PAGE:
PATT MORRISON SCHEDULE
Thursday, September 8, 2011
CALL-IN @ 866-893-5722, 866-893-KPCC; OR JOIN THE CONVERSATION ONLINE ON THE PATT MORRISON BLOG AT KPCC-DOT-ORG
HR 1 BILLBOARD
1:00 – 1:40
1:40 – 2:00
Vocabulary of disaster: How 9/11 did or didn’t change the way we talk
How did 9/11 forever change Americans’ language? Linguist Geoffry Nunberg argues not much. He’s been making a list of words since 2001 that were connected to 9/11 and its repercussions. “They're a jumble: axis of evil and "the army you have," cakewalk, coalition of the willing and "connect the dots," "dead or alive" and "don't touch my junk," evildoers and enhanced interrogation.” There was also that one phrase: “the terrorists win,” which was employed so often that it quickly became a parody of itself, appearing in a November 2001 New Yorker cartoon that showed a man in a bar saying, "I figure if I don't have that third martini, then the terrorists win." Most of those words and sayings have already disappeared, and other than “9/11” itself, few others will probably be around in another decade. Buzzwords come and go, but it's significant that 9/11 has left almost no traces on our everyday language. Nunberg believes the ephemeral nature of the words born out of 9/11 is a testament to the relatively narrow impact 9/11 had on Americans’ lives. As proof, he points to when the American Dialect Society voted on the word of the decade in 2010, and “9/11” came in third, behind “Google” and “blog,” showing perhaps that, over the last decade, the Internet has gotten a lot more of our attention than 9/11, and it has given us a lot more new words. According to Nunberg, “If there's any difference between the new normal and the old, you couldn't tell it from the way we talk.” Do you agree? Call Patt with the 9/11 words that you’ve noticed or use in everyday language.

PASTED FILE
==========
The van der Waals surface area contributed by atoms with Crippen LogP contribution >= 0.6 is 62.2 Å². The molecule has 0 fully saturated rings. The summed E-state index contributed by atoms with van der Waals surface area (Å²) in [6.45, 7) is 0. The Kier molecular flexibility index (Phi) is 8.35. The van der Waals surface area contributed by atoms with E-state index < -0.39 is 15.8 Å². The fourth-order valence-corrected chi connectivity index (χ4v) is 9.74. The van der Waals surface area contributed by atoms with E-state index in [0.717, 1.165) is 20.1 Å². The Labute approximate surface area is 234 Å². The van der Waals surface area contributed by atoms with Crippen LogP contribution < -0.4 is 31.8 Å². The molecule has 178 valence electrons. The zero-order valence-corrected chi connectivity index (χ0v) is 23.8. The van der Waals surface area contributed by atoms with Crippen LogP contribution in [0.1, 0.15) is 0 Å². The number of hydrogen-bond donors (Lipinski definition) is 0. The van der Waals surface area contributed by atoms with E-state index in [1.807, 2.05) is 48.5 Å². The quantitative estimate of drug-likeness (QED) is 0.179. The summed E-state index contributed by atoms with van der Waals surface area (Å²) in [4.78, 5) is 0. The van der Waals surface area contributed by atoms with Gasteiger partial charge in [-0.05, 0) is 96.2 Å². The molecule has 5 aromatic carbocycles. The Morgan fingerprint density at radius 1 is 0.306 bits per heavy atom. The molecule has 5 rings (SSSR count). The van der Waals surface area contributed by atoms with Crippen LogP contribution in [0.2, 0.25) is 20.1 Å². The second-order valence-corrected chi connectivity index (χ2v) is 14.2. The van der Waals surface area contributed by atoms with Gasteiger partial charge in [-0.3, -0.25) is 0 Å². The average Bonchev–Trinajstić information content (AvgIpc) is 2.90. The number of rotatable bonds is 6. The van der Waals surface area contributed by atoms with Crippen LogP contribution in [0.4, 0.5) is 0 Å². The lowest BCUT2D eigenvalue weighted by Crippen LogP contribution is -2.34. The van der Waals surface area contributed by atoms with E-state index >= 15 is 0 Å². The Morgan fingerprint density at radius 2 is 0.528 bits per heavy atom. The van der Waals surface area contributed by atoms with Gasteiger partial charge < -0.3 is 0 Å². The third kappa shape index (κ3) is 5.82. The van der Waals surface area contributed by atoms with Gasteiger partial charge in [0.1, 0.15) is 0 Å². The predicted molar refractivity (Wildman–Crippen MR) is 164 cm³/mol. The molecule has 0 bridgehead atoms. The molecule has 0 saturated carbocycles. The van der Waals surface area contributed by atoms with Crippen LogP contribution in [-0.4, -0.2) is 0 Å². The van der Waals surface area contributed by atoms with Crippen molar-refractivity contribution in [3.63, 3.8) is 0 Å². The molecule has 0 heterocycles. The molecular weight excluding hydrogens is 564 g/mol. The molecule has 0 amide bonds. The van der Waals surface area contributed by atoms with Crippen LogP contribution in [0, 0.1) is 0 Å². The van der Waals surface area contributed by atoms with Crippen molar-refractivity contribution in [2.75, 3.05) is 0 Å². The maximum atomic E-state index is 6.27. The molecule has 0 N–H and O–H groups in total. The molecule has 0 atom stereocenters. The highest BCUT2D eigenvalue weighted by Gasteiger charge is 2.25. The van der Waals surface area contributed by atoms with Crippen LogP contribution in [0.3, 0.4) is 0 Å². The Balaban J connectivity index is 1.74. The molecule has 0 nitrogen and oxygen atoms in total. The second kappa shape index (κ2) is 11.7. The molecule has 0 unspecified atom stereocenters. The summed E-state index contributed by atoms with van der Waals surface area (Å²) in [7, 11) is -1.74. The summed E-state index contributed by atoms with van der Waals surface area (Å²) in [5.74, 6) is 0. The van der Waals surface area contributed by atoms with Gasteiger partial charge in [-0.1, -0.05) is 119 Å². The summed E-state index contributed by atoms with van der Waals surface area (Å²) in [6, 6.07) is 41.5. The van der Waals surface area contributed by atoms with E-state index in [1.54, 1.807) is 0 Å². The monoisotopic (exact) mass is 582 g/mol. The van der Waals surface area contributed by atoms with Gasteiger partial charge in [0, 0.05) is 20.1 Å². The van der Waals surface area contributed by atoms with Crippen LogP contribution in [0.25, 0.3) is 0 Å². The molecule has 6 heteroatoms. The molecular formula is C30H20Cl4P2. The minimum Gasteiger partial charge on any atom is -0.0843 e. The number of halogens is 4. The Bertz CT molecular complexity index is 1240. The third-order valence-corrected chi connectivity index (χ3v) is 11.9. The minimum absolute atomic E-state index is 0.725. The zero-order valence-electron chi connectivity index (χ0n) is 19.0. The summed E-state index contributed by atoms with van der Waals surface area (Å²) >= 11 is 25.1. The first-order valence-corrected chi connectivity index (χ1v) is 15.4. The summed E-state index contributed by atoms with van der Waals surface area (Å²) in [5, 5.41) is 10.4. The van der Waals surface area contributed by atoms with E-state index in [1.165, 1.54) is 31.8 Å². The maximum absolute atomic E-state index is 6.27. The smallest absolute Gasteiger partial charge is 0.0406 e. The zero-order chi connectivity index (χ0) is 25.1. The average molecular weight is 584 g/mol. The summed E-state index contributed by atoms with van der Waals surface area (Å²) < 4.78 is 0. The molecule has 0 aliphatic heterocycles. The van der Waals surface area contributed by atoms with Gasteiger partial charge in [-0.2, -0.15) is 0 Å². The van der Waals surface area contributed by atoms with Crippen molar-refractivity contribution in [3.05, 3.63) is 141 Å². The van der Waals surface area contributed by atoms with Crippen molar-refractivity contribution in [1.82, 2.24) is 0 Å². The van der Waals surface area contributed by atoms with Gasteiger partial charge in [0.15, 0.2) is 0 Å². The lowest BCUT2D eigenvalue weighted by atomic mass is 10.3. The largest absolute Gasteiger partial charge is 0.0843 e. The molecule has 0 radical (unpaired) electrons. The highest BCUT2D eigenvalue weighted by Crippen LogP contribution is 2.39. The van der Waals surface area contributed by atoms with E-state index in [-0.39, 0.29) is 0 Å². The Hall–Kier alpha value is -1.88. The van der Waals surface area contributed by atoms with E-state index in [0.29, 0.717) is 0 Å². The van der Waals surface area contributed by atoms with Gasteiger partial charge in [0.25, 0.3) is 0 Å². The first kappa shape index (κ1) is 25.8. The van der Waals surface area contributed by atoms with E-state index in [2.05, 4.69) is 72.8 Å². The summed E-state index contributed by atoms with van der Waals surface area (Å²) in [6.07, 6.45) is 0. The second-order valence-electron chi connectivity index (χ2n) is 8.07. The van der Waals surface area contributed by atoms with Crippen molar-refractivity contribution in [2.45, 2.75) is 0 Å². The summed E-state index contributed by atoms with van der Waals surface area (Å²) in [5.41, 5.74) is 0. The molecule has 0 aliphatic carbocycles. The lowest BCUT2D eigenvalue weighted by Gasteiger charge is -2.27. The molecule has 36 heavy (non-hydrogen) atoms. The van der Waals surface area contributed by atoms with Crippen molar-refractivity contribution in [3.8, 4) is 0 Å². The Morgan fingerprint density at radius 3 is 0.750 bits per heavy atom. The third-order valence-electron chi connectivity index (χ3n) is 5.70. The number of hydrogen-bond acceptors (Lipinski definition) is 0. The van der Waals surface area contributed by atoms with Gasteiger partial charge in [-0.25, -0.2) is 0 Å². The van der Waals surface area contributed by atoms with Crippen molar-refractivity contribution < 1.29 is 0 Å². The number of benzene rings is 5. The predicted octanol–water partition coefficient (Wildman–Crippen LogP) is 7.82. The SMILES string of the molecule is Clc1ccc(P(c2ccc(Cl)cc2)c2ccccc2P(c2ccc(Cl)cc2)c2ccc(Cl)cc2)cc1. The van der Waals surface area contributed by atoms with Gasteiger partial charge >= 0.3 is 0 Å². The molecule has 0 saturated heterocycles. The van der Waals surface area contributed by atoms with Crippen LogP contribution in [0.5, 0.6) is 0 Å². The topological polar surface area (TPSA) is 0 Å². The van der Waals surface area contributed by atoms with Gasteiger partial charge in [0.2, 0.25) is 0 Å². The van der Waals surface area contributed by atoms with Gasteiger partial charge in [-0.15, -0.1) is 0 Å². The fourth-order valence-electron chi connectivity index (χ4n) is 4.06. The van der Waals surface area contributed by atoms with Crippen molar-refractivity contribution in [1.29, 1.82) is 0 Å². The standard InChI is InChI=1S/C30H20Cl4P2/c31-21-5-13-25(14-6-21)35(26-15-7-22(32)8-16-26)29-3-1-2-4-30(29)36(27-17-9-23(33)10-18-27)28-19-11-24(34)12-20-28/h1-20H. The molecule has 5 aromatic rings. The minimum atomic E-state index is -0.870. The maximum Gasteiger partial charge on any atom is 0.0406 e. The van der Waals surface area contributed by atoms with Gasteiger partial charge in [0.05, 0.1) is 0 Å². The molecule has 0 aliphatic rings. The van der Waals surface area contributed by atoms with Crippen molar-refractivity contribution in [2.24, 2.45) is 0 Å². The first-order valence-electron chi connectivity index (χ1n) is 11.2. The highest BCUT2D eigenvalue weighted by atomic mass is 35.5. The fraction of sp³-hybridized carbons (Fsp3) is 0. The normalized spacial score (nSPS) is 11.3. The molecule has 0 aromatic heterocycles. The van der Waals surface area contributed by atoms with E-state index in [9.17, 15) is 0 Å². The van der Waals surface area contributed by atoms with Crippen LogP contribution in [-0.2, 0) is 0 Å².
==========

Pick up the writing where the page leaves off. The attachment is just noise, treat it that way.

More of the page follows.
Geoffry Nunberg, a linguist who teaches at the UC Berkeley School of Information
2:00 – 3:00
In the first of KPCC’s series on military service and veterans, Patt Morrison learns what it’s like to serve in today’s
PATT: Continuing our series on military service and issues that veterans’ face as they return to civilian life, KPCC is hosting two in-depth conversations in our Crawford Family Forum. On Sunday, September 25th, the discussion will focus on veterans’ housing & employment; on Sunday, October 16th, the topic will be the emotional and physical health and well-being veterans and their families.
Details will be available soon at KPCC – DOT – ORG.
WHO’S IN THE MILITARY AND WHY
Beth Asch, associate director, Forces and
Commander Michele Carter, executive officer, Navy Recruiting District Los Angeles, which also covers
Captain Ricky Hernandez, executive officer, Marine Corps Recruiting Station L.A.
STORIES OF SERVICE MEN AND WOMEN
Rossana and Arturo Cambron, whose son is currently deployed with the Army in
Jewell Faamaligi, whose brother Torice has served in the Marines since 1991 and was deployed to
Marcelle Sloan, whose niece (whom we are calling “V”) was deployed twice to
Teresa Bullock, national 3rd vice president, Blue Star Mothers of America, Inc, an organization of women whose children are currently serving in the military; 1st vice president, Inland Empire Gold Star Mothers, an organization of mothers who have lost a child in military service. Her oldest son was killed in